Some TV diets recommend alternating your TV viewing where you watch a sitcom on Monday, Wednesday and Saturday and then you watch a science show on Tuesday followed by a history show on Thursday and Friday. Sunday is a “cheat day” where you can watch anything you like.
There is even a new TV diet that’s gaining popularity in Hollywood where you cleanse yourself by watching nothing but car commercials for 2-3 hours a day for a week.

Theories and ideas are pouring into magazines and on the news. There are smart phone apps that track your viewing time, what you watched, how much you enjoyed the show and how to plan your viewing for the next week.

The only problem is, you’re not really getting any lasting benefits. As you skip from one program to another your viewing habits change just as radically.

You feel out of control and helpless. You don’t know who to believe or trust any more when it comes to a healthy TV viewing lifestyle.

Once in a while someone comes along and offers ideas such as “just watch less TV” or “make sure you only watch the shows you really enjoy.” The idea is to no longer follow any sort of strict viewing habits, but to simply watch TV when it suits you best. It’s not a lifestyle, a game plan or anything that gives you an identity. It’s just sitting down and watching some TV.

But the answers can’t be that simple. There’s too much science and expert advice on TV viewing lifestyle habits out there. It can’t be as simple as simply asking yourself if you would rather watch another episode of Family Guy or get started on cleaning up the house. Don’t they understand that watching TV is a very complex and difficult science? Every day ground breaking research is revealing the effects of different types of programing. You can’t just wing it and learn to enjoy TV in a responsible healthy way. After all, look at all of the folks who are addicted to TV. They are just winging it and they are in terrible shape!

Nope, you need a program. You need structure. You can’t trust yourself to make your own choices, you have to trust someone who knows nothing about you to decide what you should watch, how much you should watch and when you should watch it.

Is there are happy ending to the story here? Is there a light at the end of the tunnel?

To be honest, I’m not sure. At the current rate, our struggles are continuing at an ever faster pace. The more solutions and science we discover about how we “should” be eating the more complicated things get.

I’ve been able to find a great deal of freedom and flexibility not through using new science or rules, but to figure out the science and rules we can probably ignore. Even if a new program or rule works does that mean we really need to follow it? Do we really need to make healthy eating so complicated that it takes someone with 2 masters degrees and a PHD in nutrition to tell us what we should have to breakfast?

Finally does food need to become so encompassing that it actually becomes a lifestyle? Does it really need to become an identity that defines our character and inner beauty?

Obviously healthy eating takes some discipline and attention to healthy choices, just as watching TV in a healthy way. But the point is that it can be done without the strict rules, the stressful plans and the all encompassing “Lifestyle”.

Now if you’ll excise me, there’s a bit of left over ice cream in the freezer and Top Gear waiting on my DVR 🙂

Related Posts:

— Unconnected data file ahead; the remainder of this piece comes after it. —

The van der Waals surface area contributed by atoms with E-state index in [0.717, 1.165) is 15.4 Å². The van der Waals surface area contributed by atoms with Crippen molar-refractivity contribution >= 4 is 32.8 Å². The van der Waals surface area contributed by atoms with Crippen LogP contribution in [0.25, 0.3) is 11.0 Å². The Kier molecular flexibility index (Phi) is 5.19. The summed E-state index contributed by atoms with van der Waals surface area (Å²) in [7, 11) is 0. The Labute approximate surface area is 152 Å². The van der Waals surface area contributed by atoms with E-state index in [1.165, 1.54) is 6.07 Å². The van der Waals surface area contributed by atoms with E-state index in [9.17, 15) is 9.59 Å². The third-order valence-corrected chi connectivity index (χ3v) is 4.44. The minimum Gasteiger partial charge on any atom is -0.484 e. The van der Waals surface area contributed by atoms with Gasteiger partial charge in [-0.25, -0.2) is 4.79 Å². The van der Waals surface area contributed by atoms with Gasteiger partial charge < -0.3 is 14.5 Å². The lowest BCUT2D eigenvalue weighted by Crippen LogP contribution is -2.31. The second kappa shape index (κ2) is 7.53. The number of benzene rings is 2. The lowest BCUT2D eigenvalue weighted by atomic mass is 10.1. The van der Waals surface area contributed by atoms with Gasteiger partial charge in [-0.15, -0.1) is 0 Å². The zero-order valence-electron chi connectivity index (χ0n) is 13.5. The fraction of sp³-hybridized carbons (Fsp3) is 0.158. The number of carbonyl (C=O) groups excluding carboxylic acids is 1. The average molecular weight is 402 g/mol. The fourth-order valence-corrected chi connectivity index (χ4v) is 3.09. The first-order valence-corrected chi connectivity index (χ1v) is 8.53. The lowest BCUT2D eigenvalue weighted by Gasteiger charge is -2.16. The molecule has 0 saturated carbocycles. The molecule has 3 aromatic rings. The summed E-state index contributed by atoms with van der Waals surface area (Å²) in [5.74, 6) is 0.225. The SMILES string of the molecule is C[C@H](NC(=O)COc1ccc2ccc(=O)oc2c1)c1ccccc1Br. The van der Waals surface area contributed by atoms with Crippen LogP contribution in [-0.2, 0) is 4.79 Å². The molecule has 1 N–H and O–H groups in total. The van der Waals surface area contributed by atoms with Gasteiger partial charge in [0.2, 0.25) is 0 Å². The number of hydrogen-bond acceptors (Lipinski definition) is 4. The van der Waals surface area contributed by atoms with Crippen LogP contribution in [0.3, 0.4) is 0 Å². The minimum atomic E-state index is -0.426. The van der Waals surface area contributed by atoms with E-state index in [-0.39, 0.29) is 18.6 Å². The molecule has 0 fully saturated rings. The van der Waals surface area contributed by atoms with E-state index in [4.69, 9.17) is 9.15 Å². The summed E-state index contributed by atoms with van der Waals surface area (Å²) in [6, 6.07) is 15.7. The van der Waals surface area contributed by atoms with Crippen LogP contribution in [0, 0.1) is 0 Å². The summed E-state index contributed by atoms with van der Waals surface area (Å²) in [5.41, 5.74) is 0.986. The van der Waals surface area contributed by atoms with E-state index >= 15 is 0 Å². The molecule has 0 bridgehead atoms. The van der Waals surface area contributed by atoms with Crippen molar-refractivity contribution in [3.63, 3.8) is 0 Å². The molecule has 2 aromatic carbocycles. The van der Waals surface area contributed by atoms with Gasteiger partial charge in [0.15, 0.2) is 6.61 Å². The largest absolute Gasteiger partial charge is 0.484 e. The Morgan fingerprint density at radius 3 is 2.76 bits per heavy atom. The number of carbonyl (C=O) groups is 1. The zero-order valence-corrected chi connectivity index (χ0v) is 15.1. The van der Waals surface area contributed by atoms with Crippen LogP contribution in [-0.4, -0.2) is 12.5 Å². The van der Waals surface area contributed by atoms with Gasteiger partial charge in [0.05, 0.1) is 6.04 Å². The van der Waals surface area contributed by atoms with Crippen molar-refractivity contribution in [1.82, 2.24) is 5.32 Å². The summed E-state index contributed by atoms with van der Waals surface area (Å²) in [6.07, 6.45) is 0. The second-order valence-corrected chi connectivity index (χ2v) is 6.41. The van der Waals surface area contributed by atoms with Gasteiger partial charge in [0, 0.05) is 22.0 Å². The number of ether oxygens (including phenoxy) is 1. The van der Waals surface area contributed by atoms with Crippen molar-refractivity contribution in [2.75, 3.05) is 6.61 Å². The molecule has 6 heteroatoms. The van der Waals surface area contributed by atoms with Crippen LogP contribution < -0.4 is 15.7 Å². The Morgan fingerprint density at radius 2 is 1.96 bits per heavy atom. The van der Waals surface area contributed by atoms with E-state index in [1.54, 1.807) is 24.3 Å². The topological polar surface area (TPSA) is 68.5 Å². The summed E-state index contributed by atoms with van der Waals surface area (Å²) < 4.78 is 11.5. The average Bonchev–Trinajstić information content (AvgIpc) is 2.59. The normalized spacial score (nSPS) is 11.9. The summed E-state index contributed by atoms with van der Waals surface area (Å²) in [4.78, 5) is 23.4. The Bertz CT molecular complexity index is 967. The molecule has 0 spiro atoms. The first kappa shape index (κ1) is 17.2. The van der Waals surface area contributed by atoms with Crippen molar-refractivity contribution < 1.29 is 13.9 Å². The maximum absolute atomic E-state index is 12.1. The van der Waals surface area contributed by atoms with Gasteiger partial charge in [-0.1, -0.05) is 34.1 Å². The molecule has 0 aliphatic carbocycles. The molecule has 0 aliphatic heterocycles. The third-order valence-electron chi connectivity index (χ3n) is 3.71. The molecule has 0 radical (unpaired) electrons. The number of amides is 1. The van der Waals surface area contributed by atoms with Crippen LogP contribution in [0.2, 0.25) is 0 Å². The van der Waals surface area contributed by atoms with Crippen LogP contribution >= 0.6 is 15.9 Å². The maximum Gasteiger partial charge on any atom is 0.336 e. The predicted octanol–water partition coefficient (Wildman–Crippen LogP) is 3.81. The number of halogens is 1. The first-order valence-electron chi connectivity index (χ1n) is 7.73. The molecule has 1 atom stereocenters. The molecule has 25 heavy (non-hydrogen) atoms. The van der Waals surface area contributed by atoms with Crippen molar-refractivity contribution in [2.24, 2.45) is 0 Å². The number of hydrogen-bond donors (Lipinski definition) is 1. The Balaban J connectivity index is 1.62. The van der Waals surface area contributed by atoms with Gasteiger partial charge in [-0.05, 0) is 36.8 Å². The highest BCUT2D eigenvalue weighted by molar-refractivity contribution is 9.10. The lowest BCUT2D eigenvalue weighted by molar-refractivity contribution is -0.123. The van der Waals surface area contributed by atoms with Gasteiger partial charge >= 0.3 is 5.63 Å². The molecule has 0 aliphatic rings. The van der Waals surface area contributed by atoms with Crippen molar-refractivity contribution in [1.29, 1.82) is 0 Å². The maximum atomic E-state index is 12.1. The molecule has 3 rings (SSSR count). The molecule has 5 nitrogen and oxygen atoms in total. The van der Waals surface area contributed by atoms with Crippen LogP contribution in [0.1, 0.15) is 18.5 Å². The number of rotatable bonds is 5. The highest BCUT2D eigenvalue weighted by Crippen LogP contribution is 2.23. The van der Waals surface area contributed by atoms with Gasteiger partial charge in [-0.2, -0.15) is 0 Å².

Comments 5

  1. Pingback: The insanity of diets « The Woman of 1,000 Hobbies

    1. Post

      Thanks for the praise! This was by far my most difficult and time consuming post to write. I deeply thank you for sharing this with others.

  2. Laurie Mackeson


    Very thought provoking. It both reminds me of how things used to be (in my early 20’s) and how ‘positive’ behaviours, that started off can become more complicated and more restrictive IF you think (for example) that (10%) more is (10%) better. The law of deminishing returns definately applies to the results from deitry and ‘exercise’ choices. Balancing the need to be happy with what you have WITH wanting more is a very individual journey/task BUT something I think we all need to learn/do.

    Your final quote “Obviously healthy eating takes some discipline and attention to healthy choices, just as watching TV in a healthy way. But the point is that it can be done without the strict rules, the stressful plans and the all encompassing “Lifestyle” is pure GOLD – Classic Fit Rebel/Red Delta 😉

    Cheers – Laurie

  3. Laurie Mackeson

    Just re-read this article and reflected on in with regards to the changes I have made over the past 3 years AND in particular the past 3-6 months. It is so tempting/easy to think that because eating healthier is easy we should AUTOMATICALLY do it.

    It is easy to cut back ONE serving of [insert item here] from a diet that contains MANY of them [in a certain period of time]. But it is much harder to cut back the same ONE serving when you have the item much less frequently already. I don’t say this as a ‘revolation’ in an of itself. I only say it as a way of ‘explaining’ why some items are easier to cut back than others AND that you will get to a level when your natural desires for an item will have you going back for more. Some things are just that rewarding! 🙂

    Personally, I have found it very easy to cut back the amount of bread from my diet by 90%. Instead of having 2 slices a day, I now have (at most) 2 slices per week and usually can go a fortnight before I need/want bread. The results of ‘no-bread’ in my diet makes it easy to stick with. The same general Effort/Reward ‘value’ applies to a few other items.

    Just additional food for thought….

Leave a Reply

Your email address will not be published.